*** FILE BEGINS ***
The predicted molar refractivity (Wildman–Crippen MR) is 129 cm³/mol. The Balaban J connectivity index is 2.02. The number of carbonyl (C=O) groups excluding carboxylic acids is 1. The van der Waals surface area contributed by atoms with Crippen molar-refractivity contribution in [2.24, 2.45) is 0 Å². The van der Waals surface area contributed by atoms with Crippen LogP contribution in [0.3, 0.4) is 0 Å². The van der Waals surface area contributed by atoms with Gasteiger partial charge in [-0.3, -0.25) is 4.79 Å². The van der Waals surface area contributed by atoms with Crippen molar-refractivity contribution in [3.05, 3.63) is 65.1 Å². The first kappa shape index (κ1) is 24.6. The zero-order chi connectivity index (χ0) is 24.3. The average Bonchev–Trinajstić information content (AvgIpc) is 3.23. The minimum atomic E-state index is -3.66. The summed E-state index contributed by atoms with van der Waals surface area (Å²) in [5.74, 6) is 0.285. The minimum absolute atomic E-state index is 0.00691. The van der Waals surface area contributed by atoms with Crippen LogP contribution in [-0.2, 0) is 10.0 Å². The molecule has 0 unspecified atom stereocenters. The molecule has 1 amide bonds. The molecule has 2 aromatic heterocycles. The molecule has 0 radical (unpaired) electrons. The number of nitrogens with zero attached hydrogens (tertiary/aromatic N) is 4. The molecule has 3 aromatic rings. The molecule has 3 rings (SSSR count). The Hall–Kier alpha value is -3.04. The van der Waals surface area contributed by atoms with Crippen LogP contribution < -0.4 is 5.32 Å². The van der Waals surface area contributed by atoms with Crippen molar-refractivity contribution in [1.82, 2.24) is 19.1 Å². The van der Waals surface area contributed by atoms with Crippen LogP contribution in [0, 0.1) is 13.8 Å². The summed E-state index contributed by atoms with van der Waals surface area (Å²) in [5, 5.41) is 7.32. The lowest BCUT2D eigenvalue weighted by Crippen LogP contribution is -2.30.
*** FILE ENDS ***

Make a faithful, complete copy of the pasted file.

The predicted molar refractivity (Wildman–Crippen MR) is 129 cm³/mol. The Balaban J connectivity index is 2.02. The number of carbonyl (C=O) groups excluding carboxylic acids is 1. The van der Waals surface area contributed by atoms with Crippen molar-refractivity contribution in [2.24, 2.45) is 0 Å². The van der Waals surface area contributed by atoms with Crippen LogP contribution in [0.3, 0.4) is 0 Å². The van der Waals surface area contributed by atoms with Gasteiger partial charge in [-0.3, -0.25) is 4.79 Å². The van der Waals surface area contributed by atoms with Crippen molar-refractivity contribution in [3.05, 3.63) is 65.1 Å². The first kappa shape index (κ1) is 24.6. The zero-order chi connectivity index (χ0) is 24.3. The average Bonchev–Trinajstić information content (AvgIpc) is 3.23. The minimum atomic E-state index is -3.66. The summed E-state index contributed by atoms with van der Waals surface area (Å²) in [5.74, 6) is 0.285. The minimum absolute atomic E-state index is 0.00691. The van der Waals surface area contributed by atoms with Crippen LogP contribution in [-0.2, 0) is 10.0 Å². The molecule has 0 unspecified atom stereocenters. The molecule has 1 amide bonds. The molecule has 2 aromatic heterocycles. The molecule has 0 radical (unpaired) electrons. The number of nitrogens with zero attached hydrogens (tertiary/aromatic N) is 4. The molecule has 3 aromatic rings. The molecule has 3 rings (SSSR count). The Hall–Kier alpha value is -3.04. The van der Waals surface area contributed by atoms with Crippen LogP contribution < -0.4 is 5.32 Å². The van der Waals surface area contributed by atoms with Crippen molar-refractivity contribution in [1.82, 2.24) is 19.1 Å². The van der Waals surface area contributed by atoms with Crippen LogP contribution in [0, 0.1) is 13.8 Å². The summed E-state index contributed by atoms with van der Waals surface area (Å²) in [5, 5.41) is 7.32. The lowest BCUT2D eigenvalue weighted by Crippen LogP contribution is -2.30.